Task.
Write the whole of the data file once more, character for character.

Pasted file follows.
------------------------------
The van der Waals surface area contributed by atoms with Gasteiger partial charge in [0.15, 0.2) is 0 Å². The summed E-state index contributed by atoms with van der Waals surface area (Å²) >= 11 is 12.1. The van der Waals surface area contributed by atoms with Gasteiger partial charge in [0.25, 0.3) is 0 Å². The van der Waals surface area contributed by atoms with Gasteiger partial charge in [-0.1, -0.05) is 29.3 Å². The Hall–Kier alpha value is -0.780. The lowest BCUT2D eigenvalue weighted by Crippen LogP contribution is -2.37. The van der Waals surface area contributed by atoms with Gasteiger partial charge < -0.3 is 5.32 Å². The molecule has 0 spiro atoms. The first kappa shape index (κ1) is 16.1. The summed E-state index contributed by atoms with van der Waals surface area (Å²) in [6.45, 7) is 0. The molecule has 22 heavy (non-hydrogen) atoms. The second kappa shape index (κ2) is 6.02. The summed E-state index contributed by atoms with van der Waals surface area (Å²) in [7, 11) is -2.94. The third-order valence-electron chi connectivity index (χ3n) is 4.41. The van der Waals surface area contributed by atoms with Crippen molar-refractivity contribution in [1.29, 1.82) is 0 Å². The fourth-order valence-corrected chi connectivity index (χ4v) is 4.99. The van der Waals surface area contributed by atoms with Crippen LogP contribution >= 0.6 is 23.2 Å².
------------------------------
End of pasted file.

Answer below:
The van der Waals surface area contributed by atoms with Gasteiger partial charge in [0.15, 0.2) is 0 Å². The summed E-state index contributed by atoms with van der Waals surface area (Å²) >= 11 is 12.1. The van der Waals surface area contributed by atoms with Gasteiger partial charge in [0.25, 0.3) is 0 Å². The van der Waals surface area contributed by atoms with Gasteiger partial charge in [-0.1, -0.05) is 29.3 Å². The Hall–Kier alpha value is -0.780. The lowest BCUT2D eigenvalue weighted by Crippen LogP contribution is -2.37. The van der Waals surface area contributed by atoms with Gasteiger partial charge < -0.3 is 5.32 Å². The molecule has 0 spiro atoms. The first kappa shape index (κ1) is 16.1. The summed E-state index contributed by atoms with van der Waals surface area (Å²) in [6.45, 7) is 0. The molecule has 22 heavy (non-hydrogen) atoms. The second kappa shape index (κ2) is 6.02. The summed E-state index contributed by atoms with van der Waals surface area (Å²) in [7, 11) is -2.94. The third-order valence-electron chi connectivity index (χ3n) is 4.41. The van der Waals surface area contributed by atoms with Crippen molar-refractivity contribution in [1.29, 1.82) is 0 Å². The fourth-order valence-corrected chi connectivity index (χ4v) is 4.99. The van der Waals surface area contributed by atoms with Crippen LogP contribution >= 0.6 is 23.2 Å².